Fraser: Yes, we get orders of magnitude more listeners for the audio version of Astronomy Cast than we do with any of the other stuff that we’re doing. Again, this really goes right back to that fundamental that we started out with, which was video was important. Lots of people like to consume video. We need to understand how to do it. It’s incredibly time consuming, so what is the easiest possible way that we can investigate that? That’s what the star parties are, because again, we just meet once a week and everyone connects their telescopes and we have a party. Then we wrap it up.
I always have that same method. We don’t know where this is going to turn out to be, but we know that we need to come up with a concept that we can maintain week after week, month after month, year after year before things will get some momentum.
But at the same time, that made us very well‑positioned to do really interesting things as well. Like, we did a virtual star party during the transit of Venus. When normally we might get a couple of hundred people watching live, we had six or seven thousand people watching us live. We are going to be covering the landing of the Curiosity Rover.
Pamela: Which is called Mars Science Laboratory by everyone in NASA. You never hear them say Curiosity. I have to point this out, because it’s really funny.
Fraser: That’s very interesting.
Fraser: No. No. The Mars Science Laboratory…the MSL!
Kylie: No, Curiosity sounds much better. Curiosity sounds much better!
Fraser: Yeah, the Curiosity Rover. We are going to be covering that and we are going to do that live and we’re going to try and show the landing and the video feed and all that kind of stuff. I think that’s going to be, again, maybe even bigger. What it’s doing is giving us the technical chops to be able to do other interesting, weird things. As you investigate these other platforms, you don’t necessarily know what it’s going to turn out to. But it’s the Woody Allen quote ‑ right? ‑ “80 percent of success is just showing up.” If you can figure out the technology, you can learn how to be in front of the camera, you can pull these feeds together, you can build some expertise, then, when the really interesting opportunities come along, you’re ready to take advantage of them.
Kylie: Is it just a matter of sticking out with it, if you want to get into podcasting? You mentioned the 365 days of astronomy, which needs funding. Anyone can contribute. It is crowd sourced. If someone wants to start up their own podcast, perhaps being inspired by having a go at the 365, why should they podcast and why should they reconsider it?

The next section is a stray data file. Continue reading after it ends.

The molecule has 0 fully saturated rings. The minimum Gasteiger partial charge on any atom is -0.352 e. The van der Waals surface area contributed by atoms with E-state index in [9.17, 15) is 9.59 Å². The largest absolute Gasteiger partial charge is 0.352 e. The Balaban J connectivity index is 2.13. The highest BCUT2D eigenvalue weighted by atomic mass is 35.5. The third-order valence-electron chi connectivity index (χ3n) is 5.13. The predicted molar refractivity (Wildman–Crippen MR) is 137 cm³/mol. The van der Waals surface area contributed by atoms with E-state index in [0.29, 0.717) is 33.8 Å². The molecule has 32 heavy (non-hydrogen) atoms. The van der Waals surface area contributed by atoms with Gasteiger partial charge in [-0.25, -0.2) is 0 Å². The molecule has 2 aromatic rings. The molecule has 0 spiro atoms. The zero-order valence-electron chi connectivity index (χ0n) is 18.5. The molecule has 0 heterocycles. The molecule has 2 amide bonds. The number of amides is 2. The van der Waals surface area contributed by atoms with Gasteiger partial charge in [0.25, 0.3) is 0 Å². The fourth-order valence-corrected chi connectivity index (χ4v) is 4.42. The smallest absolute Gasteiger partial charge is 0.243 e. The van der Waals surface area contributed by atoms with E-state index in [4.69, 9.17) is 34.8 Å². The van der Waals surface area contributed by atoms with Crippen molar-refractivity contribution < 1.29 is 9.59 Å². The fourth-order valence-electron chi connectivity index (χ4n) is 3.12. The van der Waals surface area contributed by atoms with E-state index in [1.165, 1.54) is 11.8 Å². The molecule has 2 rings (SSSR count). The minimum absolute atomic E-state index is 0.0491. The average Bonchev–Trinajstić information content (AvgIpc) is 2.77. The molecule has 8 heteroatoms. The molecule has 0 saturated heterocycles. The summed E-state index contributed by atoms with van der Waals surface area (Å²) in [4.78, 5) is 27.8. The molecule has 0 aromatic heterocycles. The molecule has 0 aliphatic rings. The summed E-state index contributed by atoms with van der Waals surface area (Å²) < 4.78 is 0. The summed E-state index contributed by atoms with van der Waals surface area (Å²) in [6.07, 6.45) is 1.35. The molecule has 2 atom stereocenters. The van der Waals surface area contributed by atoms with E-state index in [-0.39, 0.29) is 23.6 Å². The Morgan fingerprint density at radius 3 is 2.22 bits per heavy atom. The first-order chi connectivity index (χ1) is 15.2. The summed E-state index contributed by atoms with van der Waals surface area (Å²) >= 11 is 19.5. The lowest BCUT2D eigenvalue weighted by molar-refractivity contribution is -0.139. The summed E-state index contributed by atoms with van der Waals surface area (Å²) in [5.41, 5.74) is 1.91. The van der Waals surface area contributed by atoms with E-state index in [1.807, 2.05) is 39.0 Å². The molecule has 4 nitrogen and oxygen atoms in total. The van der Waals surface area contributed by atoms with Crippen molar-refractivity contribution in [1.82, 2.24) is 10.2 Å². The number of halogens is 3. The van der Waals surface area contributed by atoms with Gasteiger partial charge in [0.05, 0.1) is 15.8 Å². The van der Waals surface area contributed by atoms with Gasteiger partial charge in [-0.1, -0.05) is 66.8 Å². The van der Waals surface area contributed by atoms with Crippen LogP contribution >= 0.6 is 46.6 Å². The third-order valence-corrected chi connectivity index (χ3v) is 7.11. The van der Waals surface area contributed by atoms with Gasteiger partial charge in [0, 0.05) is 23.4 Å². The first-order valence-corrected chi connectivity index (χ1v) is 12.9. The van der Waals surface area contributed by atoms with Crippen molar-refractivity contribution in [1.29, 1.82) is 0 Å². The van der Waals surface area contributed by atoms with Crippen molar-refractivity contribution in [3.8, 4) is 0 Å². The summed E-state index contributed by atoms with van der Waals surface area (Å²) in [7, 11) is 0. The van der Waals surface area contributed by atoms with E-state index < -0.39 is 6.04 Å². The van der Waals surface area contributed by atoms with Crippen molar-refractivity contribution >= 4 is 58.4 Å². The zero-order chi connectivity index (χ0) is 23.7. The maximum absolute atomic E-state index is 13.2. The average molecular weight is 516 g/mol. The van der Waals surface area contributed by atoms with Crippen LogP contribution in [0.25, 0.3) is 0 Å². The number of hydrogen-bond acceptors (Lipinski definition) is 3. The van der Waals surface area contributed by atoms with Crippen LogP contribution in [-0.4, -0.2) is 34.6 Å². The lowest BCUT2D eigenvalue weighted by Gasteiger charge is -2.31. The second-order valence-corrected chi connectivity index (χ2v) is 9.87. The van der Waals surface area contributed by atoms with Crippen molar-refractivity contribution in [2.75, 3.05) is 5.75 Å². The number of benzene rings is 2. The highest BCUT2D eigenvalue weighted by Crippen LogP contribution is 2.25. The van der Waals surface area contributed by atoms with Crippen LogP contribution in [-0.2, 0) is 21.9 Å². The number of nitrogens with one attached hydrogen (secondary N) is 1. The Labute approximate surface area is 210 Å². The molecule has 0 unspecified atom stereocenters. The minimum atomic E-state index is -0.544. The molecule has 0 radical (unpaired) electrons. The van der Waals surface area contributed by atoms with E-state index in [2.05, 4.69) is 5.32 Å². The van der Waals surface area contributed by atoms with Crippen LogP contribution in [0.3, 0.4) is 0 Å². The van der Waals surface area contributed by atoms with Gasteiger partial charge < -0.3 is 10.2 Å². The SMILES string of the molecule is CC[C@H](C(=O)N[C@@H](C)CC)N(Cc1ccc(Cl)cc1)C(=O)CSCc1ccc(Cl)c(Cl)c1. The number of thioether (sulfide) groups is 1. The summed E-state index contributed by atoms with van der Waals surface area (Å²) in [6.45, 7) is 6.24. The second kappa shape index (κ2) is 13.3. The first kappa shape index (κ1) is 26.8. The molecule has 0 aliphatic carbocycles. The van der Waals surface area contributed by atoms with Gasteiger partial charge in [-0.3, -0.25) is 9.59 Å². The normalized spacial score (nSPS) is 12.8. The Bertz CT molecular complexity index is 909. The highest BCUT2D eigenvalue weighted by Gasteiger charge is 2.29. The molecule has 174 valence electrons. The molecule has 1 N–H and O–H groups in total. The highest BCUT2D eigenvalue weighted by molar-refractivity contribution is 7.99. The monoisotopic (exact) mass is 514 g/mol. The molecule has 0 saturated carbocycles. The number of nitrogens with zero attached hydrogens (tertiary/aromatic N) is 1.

Pamela: That is getting to be a harder and harder question, as more and more people join podcasting. If you are passionate about astronomy and you do want to get involved, I highly encourage you to get involved in the 365 Days of Astronomy podcast. We are someplace where, if you have every other week content, we have space for you. So we can help put you in that place, where you already can have an existing audience. Now, if you’re looking to do something truly original, there is still space for you. But, what we are finding is that it’s getting harder and harder to find new ideas. The one standout place for people, who are doing an old idea in a new way, is the people who are doing audio books. If you have a great story, this is a great way to share that great story.
Fraser: Sorry, I’ve got to go and tell some children to be a little quieter. Give me one second. Sorry…
Kylie: …Just when I was about to ask you about children and podcasting… The first thing to do, make sure they are quiet, during your own podcast!
Pamela: Yeah, it’s really funny, because occasionally they will photo‑bomb. They will photo‑bomb the Google hangouts occasionally. It’s really adorable!
Kylie: Yeah. Unfortunately Curiosity isn’t as cute as a small blond-headed child pulling a face at the camera.
Pamela: No. No. Entirely.
Kylie: Why podcast and why not podcast?
Fraser: OK. You said it’s getting harder and you answered that question, Pamela, right?
Fraser: OK. Now I’m going to completely disagree with you!!
Kylie: Oh, good!
Pamela: That’s okay!
Fraser: OK. No, I think I totally disagree. I think that, if you want to do this, then just do it. There is always room. People are going to be pod‑fading all the time. If you have something that you want to talk about and reach out to people, then just get started and do it. You will figure out really quickly whether you are the right person for the job or not the right person for the job and whether you are enjoying it or you’re not enjoying it.
If you are enjoying it, then just keep doing more, even if you don’t necessarily have a lot of listeners. But with this new world of media, it’s really about reaching out on every distribution platform that you have available to you. It’s on YouTube. It’s on podcasting. It’s on writing articles. It’s about going to meetings and all these kinds of things to have this large, wide audience that you can communicate out to.
Podcasting is one of the most powerful ways to do it. I really think, if you’ve got something interesting to say, you should do it at all times.
Kylie: …Even if a child photo‑bombs the background of your Google hangout, yes.
Fraser: Exactly. Yes!